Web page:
Ask US Anything: 2nd Ragdoll Cat?, Colour Changes in a Seal, Long Lasting Itch

Our “Ask US Anything” is a series of posts on the site where I share the questions/concerns/ideas that readers have sent in and then the responses from our readers about those questions/concerns/ideas.

Advice on Getting Second Ragdoll

Laura wrote in saying, “I have a 9 month old Blue Colourpoint ragdoll. He was the last of the litter from the breeder so an only cat.

We’d like to get him a playmate. Are we best getting another male? Is a different breeder ok? How do we ensure they accept one another ok? Any other considerations?

Teddy has spent a day a week with other cats and loves their company. He goes to a Cattery and shows never responds poorly to any other cats there, he is a typical lovely mannered ragdoll.

Any advice, gratefully received.”

I replied:

Hi Laura,

To tell you whether or not to get another cat is not something I can do.  The cat won’t be my responsibility, so it would be unethical to say you should.  
It is obvious that my preference is male.  But this question has been asked so many times that I have a post on the site and have included two FB discussions too.  Hopefully you can read through those and decide.
Should I Adopt a Male or Female Kitten and Why? 
It isn’t about matching sexes – but rather having complimentary personalities and a good breeder can help with that.
Yes, a different breeder is fine – going to the same breeder as your last cat will not ensure that it will work out, if that’s what you were wondering.
Of course another baby means 2x cat litter, 2x cat food, 2x vet bills, etc – so there’s the financial responsibility to consider.
I do think introduction of a new cat is crucial and have a page about that – https://www.floppycats.com/how-to-introduce-cats.html
Here are similar discussions that happened on Facebook that you might find useful to look through:
Facebook discussions:
Hope that helps!  Good luck with your decision!
Thanks,
Jenny

How would you have replied?


Colour Changes in a Seal Ragdoll

A reader wrote in, “My 7 month old seal Ragdoll as gradually increased in darkness, especially on her face since coming to us at 13 weeks. About a month ago I noticed some thinning on her ears and tummy. We had a trip to the vets who gave her a good once over and said he wasn’t concerned and that she appeared to be in perfect health.
A month later and she is still molting a fair bit and as two really thin patches on her tummy and identical lines on both ears where the fur is missing. No redness, itching or over cleaning. She eats well, uses the litter tray fine and plays with our other kitten and is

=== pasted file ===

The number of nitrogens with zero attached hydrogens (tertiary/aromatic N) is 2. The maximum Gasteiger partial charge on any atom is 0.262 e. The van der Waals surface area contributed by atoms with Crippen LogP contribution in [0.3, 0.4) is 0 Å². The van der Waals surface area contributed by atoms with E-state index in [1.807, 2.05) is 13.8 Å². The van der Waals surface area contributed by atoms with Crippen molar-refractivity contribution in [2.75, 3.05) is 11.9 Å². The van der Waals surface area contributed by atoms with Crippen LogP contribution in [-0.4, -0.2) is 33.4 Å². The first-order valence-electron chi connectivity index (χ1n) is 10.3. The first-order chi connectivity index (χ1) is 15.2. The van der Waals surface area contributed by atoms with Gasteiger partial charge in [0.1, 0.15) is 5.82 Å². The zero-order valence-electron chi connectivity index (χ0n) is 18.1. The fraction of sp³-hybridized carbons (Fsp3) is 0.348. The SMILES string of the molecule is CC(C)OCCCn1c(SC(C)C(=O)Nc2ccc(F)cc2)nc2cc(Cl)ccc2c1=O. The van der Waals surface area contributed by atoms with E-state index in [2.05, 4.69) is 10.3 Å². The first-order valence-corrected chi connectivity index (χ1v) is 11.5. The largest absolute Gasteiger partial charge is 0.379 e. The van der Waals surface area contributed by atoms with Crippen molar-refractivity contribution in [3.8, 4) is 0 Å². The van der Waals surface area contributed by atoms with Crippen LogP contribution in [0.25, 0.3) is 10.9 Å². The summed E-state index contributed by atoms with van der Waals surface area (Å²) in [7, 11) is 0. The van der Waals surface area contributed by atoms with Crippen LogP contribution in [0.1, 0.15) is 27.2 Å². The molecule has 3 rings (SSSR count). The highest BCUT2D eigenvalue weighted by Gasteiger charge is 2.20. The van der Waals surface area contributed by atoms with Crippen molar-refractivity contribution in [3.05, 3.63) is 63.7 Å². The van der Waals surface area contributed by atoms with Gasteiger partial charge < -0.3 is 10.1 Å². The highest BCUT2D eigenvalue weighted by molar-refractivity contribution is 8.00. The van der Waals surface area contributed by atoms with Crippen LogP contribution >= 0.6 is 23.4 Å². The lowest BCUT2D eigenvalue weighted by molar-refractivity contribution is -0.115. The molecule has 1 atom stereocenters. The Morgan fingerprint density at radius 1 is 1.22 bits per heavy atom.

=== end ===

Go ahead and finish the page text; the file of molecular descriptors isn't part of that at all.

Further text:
a very loving, lively girl.
The other thing I’ve noticed after looking through early photos of her is that her face is actually lightening rather than darkening.
Now we have had some very hot weather of late and despite having fans everywhere the house at times as been hot.
Could this hair loss/coat lightening be weather related? I’ve read a few posts which say that seasonal changes can cause a ragdoll to molt and lighten in colour?
Any advice would be appreciated.
Thanks in advance.”

I replied:

Assuming there are no health issues going on, yes, Ragdolls are colorpointed cats – which means that their color changes at their points due to body temperature.

Hopefully these two articles will help:
Ragdoll Cat Color Change Charlie
Change of Hair Color in Cats

How would you have replied?


Ragdoll Cat with a Long Lasting Itch

Nancy wrote in saying, “I have a 3 year old Blue Mitted sweet Ragdoll. My problem for the past 9 months has been itching, biting and extreme licking of a few spots on her coat. Basically they are around the tail area. Breeder said to try Ivermectin which we did last week. Dr has her on Prednisone. I am worried about long term effects. Diet: Royal Cannin wet and dry. I am at my wits end!! If you or readers have any suggestions please let me know. Also lately switched to Fancy Feast wet Seems a little better. HELP!! Ps we tried food elimination diet.”

I wrote her back saying:

Many things can cause allergies. It’s always smart to start with food – but then you have to look at things like air fresheners, detergents used in the home, detergents used on your clothes and more.

I have posted your situation on our Facebook page, hoping readers might be able to provide more insight.

Here is the dedicated link to your post – please do check it again in 24 hours as more people respond:

Please let me know how else I might be able to help.


Enjoy reading common reader inquiries?  Check out more of our Ask US Anything here: Ask US Anything

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